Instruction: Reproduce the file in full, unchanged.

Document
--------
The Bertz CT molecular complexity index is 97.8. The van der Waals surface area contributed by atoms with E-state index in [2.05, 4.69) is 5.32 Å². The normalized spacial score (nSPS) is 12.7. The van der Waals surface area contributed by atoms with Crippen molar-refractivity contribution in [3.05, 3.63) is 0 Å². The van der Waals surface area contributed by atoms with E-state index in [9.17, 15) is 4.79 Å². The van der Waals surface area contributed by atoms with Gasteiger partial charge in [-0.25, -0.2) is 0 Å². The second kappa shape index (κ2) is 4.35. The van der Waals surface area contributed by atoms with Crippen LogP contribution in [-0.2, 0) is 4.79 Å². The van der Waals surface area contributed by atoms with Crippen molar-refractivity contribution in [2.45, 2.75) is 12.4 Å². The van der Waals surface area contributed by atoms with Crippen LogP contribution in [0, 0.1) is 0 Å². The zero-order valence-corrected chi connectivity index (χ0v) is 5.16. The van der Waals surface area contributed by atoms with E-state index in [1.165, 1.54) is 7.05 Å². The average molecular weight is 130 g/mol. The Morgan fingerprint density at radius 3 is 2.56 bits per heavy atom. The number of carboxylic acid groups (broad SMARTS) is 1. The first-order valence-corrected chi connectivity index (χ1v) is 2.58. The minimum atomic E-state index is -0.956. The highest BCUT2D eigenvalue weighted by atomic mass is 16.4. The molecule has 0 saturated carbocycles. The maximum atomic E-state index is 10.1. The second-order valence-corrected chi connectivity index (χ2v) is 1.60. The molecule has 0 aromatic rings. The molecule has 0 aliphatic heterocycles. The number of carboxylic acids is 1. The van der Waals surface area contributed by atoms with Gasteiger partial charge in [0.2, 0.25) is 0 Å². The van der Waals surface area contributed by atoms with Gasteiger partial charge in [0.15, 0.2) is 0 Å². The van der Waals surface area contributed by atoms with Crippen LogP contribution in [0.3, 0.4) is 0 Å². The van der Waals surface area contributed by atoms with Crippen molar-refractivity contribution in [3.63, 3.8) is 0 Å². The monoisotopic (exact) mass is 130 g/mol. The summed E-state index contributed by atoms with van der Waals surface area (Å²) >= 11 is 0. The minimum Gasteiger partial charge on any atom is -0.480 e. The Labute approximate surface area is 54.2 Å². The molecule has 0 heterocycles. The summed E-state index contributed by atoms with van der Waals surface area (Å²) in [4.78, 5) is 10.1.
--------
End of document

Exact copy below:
The Bertz CT molecular complexity index is 97.8. The van der Waals surface area contributed by atoms with E-state index in [2.05, 4.69) is 5.32 Å². The normalized spacial score (nSPS) is 12.7. The van der Waals surface area contributed by atoms with Crippen molar-refractivity contribution in [3.05, 3.63) is 0 Å². The van der Waals surface area contributed by atoms with E-state index in [9.17, 15) is 4.79 Å². The van der Waals surface area contributed by atoms with Gasteiger partial charge in [-0.25, -0.2) is 0 Å². The second kappa shape index (κ2) is 4.35. The van der Waals surface area contributed by atoms with Crippen LogP contribution in [-0.2, 0) is 4.79 Å². The van der Waals surface area contributed by atoms with Crippen molar-refractivity contribution in [2.45, 2.75) is 12.4 Å². The van der Waals surface area contributed by atoms with Crippen LogP contribution in [0, 0.1) is 0 Å². The zero-order valence-corrected chi connectivity index (χ0v) is 5.16. The van der Waals surface area contributed by atoms with E-state index in [1.165, 1.54) is 7.05 Å². The average molecular weight is 130 g/mol. The Morgan fingerprint density at radius 3 is 2.56 bits per heavy atom. The number of carboxylic acid groups (broad SMARTS) is 1. The first-order valence-corrected chi connectivity index (χ1v) is 2.58. The minimum atomic E-state index is -0.956. The highest BCUT2D eigenvalue weighted by atomic mass is 16.4. The molecule has 0 saturated carbocycles. The maximum atomic E-state index is 10.1. The second-order valence-corrected chi connectivity index (χ2v) is 1.60. The molecule has 0 aromatic rings. The molecule has 0 aliphatic heterocycles. The number of carboxylic acids is 1. The van der Waals surface area contributed by atoms with Gasteiger partial charge in [0.2, 0.25) is 0 Å². The van der Waals surface area contributed by atoms with Gasteiger partial charge in [0.15, 0.2) is 0 Å². The van der Waals surface area contributed by atoms with Crippen LogP contribution in [0.3, 0.4) is 0 Å². The van der Waals surface area contributed by atoms with Crippen molar-refractivity contribution in [3.63, 3.8) is 0 Å². The monoisotopic (exact) mass is 130 g/mol. The summed E-state index contributed by atoms with van der Waals surface area (Å²) >= 11 is 0. The minimum Gasteiger partial charge on any atom is -0.480 e. The Labute approximate surface area is 54.2 Å². The molecule has 0 heterocycles. The summed E-state index contributed by atoms with van der Waals surface area (Å²) in [4.78, 5) is 10.1.